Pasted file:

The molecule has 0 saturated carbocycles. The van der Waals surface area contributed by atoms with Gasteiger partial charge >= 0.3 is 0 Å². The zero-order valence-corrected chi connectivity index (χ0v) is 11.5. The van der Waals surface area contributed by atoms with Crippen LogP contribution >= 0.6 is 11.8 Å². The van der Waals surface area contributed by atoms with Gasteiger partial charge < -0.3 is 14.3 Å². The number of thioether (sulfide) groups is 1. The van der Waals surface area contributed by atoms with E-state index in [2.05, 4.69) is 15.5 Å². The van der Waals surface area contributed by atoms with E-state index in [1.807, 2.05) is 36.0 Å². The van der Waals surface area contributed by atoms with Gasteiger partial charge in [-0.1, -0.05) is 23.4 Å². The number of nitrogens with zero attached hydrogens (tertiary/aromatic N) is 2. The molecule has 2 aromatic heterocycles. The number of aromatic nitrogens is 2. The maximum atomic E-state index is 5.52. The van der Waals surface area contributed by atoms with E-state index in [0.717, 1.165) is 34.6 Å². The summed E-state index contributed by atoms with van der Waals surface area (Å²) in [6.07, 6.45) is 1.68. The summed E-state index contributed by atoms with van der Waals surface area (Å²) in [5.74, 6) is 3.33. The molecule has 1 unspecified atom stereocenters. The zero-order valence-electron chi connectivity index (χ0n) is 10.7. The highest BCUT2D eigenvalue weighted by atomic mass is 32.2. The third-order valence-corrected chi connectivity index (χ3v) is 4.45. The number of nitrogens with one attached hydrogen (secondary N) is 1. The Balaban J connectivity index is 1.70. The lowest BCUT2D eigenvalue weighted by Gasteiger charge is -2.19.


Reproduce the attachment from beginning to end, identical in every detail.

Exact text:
The molecule has 0 saturated carbocycles. The van der Waals surface area contributed by atoms with Gasteiger partial charge >= 0.3 is 0 Å². The zero-order valence-corrected chi connectivity index (χ0v) is 11.5. The van der Waals surface area contributed by atoms with Crippen LogP contribution >= 0.6 is 11.8 Å². The van der Waals surface area contributed by atoms with Gasteiger partial charge < -0.3 is 14.3 Å². The number of thioether (sulfide) groups is 1. The van der Waals surface area contributed by atoms with E-state index in [2.05, 4.69) is 15.5 Å². The van der Waals surface area contributed by atoms with E-state index in [1.807, 2.05) is 36.0 Å². The van der Waals surface area contributed by atoms with Gasteiger partial charge in [-0.1, -0.05) is 23.4 Å². The number of nitrogens with zero attached hydrogens (tertiary/aromatic N) is 2. The molecule has 2 aromatic heterocycles. The number of aromatic nitrogens is 2. The maximum atomic E-state index is 5.52. The van der Waals surface area contributed by atoms with E-state index in [0.717, 1.165) is 34.6 Å². The summed E-state index contributed by atoms with van der Waals surface area (Å²) in [6.07, 6.45) is 1.68. The summed E-state index contributed by atoms with van der Waals surface area (Å²) in [5.74, 6) is 3.33. The molecule has 1 unspecified atom stereocenters. The zero-order valence-electron chi connectivity index (χ0n) is 10.7. The highest BCUT2D eigenvalue weighted by atomic mass is 32.2. The third-order valence-corrected chi connectivity index (χ3v) is 4.45. The number of nitrogens with one attached hydrogen (secondary N) is 1. The Balaban J connectivity index is 1.70. The lowest BCUT2D eigenvalue weighted by Gasteiger charge is -2.19.